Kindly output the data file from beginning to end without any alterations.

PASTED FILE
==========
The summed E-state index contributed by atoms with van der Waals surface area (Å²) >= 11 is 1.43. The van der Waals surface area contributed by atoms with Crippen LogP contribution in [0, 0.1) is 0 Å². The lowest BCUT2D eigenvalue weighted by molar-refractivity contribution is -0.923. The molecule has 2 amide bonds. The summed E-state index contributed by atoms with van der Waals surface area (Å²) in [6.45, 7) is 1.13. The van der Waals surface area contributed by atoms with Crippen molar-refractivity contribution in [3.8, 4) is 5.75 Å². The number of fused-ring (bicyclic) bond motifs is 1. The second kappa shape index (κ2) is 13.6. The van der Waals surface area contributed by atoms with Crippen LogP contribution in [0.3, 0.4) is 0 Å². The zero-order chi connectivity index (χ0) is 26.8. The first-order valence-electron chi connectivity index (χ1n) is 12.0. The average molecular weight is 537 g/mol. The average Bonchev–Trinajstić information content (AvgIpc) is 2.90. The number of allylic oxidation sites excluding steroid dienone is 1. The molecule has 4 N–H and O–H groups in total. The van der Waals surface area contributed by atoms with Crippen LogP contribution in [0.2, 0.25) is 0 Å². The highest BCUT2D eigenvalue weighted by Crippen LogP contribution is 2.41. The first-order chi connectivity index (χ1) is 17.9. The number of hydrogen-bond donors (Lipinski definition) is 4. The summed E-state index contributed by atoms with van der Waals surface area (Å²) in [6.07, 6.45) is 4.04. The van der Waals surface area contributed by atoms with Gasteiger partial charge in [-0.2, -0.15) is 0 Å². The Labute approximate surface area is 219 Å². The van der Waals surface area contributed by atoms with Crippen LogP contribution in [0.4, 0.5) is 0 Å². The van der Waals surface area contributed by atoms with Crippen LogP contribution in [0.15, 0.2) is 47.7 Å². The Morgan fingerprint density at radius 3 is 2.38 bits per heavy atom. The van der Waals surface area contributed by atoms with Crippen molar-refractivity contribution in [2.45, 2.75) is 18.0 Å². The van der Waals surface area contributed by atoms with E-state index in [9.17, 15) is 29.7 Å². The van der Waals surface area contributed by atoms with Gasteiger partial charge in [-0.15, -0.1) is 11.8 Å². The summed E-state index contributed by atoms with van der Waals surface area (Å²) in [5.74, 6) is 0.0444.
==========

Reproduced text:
The summed E-state index contributed by atoms with van der Waals surface area (Å²) >= 11 is 1.43. The van der Waals surface area contributed by atoms with Crippen LogP contribution in [0, 0.1) is 0 Å². The lowest BCUT2D eigenvalue weighted by molar-refractivity contribution is -0.923. The molecule has 2 amide bonds. The summed E-state index contributed by atoms with van der Waals surface area (Å²) in [6.45, 7) is 1.13. The van der Waals surface area contributed by atoms with Crippen molar-refractivity contribution in [3.8, 4) is 5.75 Å². The number of fused-ring (bicyclic) bond motifs is 1. The second kappa shape index (κ2) is 13.6. The van der Waals surface area contributed by atoms with Crippen LogP contribution in [0.3, 0.4) is 0 Å². The zero-order chi connectivity index (χ0) is 26.8. The first-order valence-electron chi connectivity index (χ1n) is 12.0. The average molecular weight is 537 g/mol. The average Bonchev–Trinajstić information content (AvgIpc) is 2.90. The number of allylic oxidation sites excluding steroid dienone is 1. The molecule has 4 N–H and O–H groups in total. The van der Waals surface area contributed by atoms with Crippen LogP contribution in [0.2, 0.25) is 0 Å². The highest BCUT2D eigenvalue weighted by Crippen LogP contribution is 2.41. The first-order chi connectivity index (χ1) is 17.9. The number of hydrogen-bond donors (Lipinski definition) is 4. The summed E-state index contributed by atoms with van der Waals surface area (Å²) in [6.07, 6.45) is 4.04. The van der Waals surface area contributed by atoms with Gasteiger partial charge in [-0.2, -0.15) is 0 Å². The Labute approximate surface area is 219 Å². The van der Waals surface area contributed by atoms with Crippen LogP contribution in [0.4, 0.5) is 0 Å². The van der Waals surface area contributed by atoms with Crippen LogP contribution in [0.15, 0.2) is 47.7 Å². The Morgan fingerprint density at radius 3 is 2.38 bits per heavy atom. The van der Waals surface area contributed by atoms with Crippen molar-refractivity contribution in [2.45, 2.75) is 18.0 Å². The van der Waals surface area contributed by atoms with E-state index in [9.17, 15) is 29.7 Å². The van der Waals surface area contributed by atoms with Gasteiger partial charge in [-0.15, -0.1) is 11.8 Å². The summed E-state index contributed by atoms with van der Waals surface area (Å²) in [5.74, 6) is 0.0444.